The principal investigators and lead statistician will be blinded to participant randomization. Due to the nature of the intervention, trial participants and oncologists will not be blinded. Additionally, the research coordinators and program manager will not be blinded to treatment allocation. We do not anticipate the need for unblinding, however, any inadvertent unblinding will be reported.
Data collection will be the responsibility of the research coordinators with oversight from the site principal investigators. Investigators will be responsible for ensuring the accuracy, completeness, legibility, and timeliness of the data collection.
Baseline demographics, medical history, performance status, and disease characteristics will be obtained from EMR review. The remaining data will be gathered from EMR review and surveys administered at baseline (within 1 week of enrollment), 2 months, and 6 months. Research coordinators will administer all surveys by telephone and record responses in the central REDCap database, stored on password protected computers on servers within Johns Hopkins University .
Plans to promote participant retention and complete follow-up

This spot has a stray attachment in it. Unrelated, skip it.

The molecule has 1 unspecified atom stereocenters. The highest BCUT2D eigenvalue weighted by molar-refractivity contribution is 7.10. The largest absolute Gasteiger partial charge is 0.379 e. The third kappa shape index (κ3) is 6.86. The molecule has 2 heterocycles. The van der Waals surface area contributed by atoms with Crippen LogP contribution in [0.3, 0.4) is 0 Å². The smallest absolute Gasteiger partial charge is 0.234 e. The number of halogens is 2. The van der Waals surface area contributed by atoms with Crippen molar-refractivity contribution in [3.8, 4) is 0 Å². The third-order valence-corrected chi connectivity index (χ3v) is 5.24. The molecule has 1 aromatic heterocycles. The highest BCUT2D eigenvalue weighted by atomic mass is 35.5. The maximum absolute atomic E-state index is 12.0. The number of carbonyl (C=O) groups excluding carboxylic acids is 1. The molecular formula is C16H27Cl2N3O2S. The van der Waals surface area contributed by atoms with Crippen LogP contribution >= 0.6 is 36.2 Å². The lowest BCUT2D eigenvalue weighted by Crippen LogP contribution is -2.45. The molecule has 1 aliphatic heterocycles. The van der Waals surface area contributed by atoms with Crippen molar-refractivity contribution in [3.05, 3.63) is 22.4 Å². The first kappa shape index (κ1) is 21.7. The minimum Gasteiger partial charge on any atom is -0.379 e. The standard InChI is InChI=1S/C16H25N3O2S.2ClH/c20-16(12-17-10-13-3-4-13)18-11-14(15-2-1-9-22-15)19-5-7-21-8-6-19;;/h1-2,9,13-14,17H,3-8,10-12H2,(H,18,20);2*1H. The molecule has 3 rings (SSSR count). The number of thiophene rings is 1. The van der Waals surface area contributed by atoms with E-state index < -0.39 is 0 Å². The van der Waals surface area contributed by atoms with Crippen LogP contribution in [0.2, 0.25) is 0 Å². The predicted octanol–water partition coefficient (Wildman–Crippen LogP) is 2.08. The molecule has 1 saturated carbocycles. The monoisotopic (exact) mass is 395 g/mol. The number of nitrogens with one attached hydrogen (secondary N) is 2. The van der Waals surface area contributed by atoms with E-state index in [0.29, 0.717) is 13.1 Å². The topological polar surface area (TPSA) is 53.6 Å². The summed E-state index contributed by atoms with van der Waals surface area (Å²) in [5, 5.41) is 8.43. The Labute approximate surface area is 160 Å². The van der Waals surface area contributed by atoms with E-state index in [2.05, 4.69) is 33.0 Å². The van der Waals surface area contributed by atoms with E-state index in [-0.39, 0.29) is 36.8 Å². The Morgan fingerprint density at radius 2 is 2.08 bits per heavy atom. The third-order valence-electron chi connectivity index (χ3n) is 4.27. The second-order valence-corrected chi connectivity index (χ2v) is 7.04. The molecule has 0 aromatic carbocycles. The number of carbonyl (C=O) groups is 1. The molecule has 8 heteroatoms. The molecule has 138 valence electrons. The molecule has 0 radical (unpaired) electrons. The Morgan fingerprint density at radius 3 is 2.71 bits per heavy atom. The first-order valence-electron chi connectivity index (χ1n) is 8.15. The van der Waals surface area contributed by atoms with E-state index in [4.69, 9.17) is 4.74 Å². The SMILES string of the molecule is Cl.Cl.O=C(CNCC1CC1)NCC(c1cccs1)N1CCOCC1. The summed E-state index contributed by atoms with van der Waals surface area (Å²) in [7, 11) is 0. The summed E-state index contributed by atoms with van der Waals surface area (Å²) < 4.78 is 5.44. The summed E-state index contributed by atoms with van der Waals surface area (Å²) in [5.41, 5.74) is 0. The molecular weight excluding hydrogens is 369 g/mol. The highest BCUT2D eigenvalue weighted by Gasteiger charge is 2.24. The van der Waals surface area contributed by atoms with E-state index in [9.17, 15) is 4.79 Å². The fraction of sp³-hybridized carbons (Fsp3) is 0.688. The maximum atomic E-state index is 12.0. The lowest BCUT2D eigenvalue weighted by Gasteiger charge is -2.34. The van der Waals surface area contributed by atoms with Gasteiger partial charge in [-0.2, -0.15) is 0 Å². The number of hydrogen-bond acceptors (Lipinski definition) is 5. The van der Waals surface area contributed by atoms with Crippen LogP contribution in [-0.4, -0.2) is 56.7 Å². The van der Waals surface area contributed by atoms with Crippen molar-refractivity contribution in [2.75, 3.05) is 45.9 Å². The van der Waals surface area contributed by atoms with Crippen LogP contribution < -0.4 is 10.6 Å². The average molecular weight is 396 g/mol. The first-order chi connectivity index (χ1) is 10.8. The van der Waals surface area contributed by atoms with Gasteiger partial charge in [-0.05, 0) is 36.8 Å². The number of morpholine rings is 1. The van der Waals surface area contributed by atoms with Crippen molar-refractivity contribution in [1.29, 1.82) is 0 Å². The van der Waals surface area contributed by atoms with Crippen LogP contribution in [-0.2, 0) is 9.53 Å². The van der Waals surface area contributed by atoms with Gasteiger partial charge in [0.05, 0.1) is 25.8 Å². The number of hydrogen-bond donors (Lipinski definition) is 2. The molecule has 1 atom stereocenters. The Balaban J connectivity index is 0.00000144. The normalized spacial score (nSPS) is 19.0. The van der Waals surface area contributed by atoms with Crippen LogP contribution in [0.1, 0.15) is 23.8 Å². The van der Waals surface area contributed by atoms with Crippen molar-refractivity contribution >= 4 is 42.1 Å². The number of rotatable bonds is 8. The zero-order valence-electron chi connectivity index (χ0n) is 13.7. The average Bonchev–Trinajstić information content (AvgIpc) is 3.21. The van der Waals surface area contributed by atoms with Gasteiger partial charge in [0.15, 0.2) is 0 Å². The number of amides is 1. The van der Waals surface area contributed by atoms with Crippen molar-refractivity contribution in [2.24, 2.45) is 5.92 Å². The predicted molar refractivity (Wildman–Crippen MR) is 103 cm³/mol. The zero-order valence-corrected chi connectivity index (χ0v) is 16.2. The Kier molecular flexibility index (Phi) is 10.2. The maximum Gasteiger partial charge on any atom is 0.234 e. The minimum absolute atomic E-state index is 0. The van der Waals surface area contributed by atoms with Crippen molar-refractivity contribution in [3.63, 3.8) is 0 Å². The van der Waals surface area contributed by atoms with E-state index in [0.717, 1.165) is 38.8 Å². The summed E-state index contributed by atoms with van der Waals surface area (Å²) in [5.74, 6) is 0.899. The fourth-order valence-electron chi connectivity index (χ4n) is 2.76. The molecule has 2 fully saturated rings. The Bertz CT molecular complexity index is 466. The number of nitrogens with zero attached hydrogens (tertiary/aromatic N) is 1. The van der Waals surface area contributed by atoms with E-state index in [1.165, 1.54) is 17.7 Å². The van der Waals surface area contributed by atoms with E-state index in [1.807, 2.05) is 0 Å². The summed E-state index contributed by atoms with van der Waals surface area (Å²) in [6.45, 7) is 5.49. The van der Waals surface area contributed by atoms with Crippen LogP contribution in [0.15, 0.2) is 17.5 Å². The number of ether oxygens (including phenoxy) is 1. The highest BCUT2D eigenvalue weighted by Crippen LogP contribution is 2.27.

To promote participant retention and complete follow-up, research coordinators will make every effort to remain in contact with study participants throughout their time on the study. If a participant is not reachable within 2 weeks of the baseline, 2-month, and 6-month surveys, the research coordinators will attempt to regain contact through three telephone calls, scheduled visits for clinical care, and if necessary, a letter to the participant’s last known mailing address. These attempts will be documented in the participant’s medical record and study file. If issues with retention occur, these will be brought to the CABs to aid in addressing and correcting these issues.
The lead principal investigator and central study team will have access to the data sets from all three enrollment sites. The site principal investigators and research coordinators will only have access to their own site’s data. All electronic data will be stored on password protected computers on servers within Johns Hopkins University. All data collected using paper forms will be stored in a locked filing cabinet within an office assigned to the study team. Study data will be retained in a deidentified manner for 5 years following study completion.
We will assign each participant with a study ID, which will be stored securely on REDCap and will only be accessible to the study team. All stored data will be deidentified.